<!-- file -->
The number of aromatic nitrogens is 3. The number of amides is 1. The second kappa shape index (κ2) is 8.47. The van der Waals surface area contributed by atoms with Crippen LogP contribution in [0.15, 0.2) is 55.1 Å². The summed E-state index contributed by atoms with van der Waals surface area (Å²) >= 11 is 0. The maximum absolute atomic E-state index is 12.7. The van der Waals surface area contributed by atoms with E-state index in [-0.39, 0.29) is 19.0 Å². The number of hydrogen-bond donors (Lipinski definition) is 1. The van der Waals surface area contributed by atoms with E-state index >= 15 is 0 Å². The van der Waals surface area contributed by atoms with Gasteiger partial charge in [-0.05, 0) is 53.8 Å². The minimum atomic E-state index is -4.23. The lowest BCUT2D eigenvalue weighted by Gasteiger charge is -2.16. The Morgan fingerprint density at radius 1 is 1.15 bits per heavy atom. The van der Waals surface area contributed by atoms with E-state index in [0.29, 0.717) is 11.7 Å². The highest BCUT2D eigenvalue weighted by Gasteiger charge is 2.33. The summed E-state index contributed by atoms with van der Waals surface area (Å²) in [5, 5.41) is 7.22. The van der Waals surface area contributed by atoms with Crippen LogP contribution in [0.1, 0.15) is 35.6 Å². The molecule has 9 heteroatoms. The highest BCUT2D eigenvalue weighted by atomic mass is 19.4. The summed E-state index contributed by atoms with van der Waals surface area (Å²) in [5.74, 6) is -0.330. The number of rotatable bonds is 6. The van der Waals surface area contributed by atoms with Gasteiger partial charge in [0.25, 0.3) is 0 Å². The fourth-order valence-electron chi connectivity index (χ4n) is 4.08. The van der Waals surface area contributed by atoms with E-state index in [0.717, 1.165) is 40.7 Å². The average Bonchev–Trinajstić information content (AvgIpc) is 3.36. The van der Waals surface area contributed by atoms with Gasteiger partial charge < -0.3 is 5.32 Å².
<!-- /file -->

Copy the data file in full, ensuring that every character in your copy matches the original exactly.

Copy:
The number of aromatic nitrogens is 3. The number of amides is 1. The second kappa shape index (κ2) is 8.47. The van der Waals surface area contributed by atoms with Crippen LogP contribution in [0.15, 0.2) is 55.1 Å². The summed E-state index contributed by atoms with van der Waals surface area (Å²) >= 11 is 0. The maximum absolute atomic E-state index is 12.7. The van der Waals surface area contributed by atoms with E-state index in [-0.39, 0.29) is 19.0 Å². The number of hydrogen-bond donors (Lipinski definition) is 1. The van der Waals surface area contributed by atoms with E-state index >= 15 is 0 Å². The van der Waals surface area contributed by atoms with Gasteiger partial charge in [-0.05, 0) is 53.8 Å². The minimum atomic E-state index is -4.23. The lowest BCUT2D eigenvalue weighted by Gasteiger charge is -2.16. The Morgan fingerprint density at radius 1 is 1.15 bits per heavy atom. The van der Waals surface area contributed by atoms with E-state index in [0.29, 0.717) is 11.7 Å². The highest BCUT2D eigenvalue weighted by Gasteiger charge is 2.33. The summed E-state index contributed by atoms with van der Waals surface area (Å²) in [5, 5.41) is 7.22. The van der Waals surface area contributed by atoms with Crippen LogP contribution in [0.1, 0.15) is 35.6 Å². The molecule has 9 heteroatoms. The highest BCUT2D eigenvalue weighted by atomic mass is 19.4. The summed E-state index contributed by atoms with van der Waals surface area (Å²) in [5.74, 6) is -0.330. The number of rotatable bonds is 6. The van der Waals surface area contributed by atoms with Gasteiger partial charge in [0.25, 0.3) is 0 Å². The fourth-order valence-electron chi connectivity index (χ4n) is 4.08. The van der Waals surface area contributed by atoms with E-state index in [0.717, 1.165) is 40.7 Å². The average Bonchev–Trinajstić information content (AvgIpc) is 3.36. The van der Waals surface area contributed by atoms with Gasteiger partial charge < -0.3 is 5.32 Å².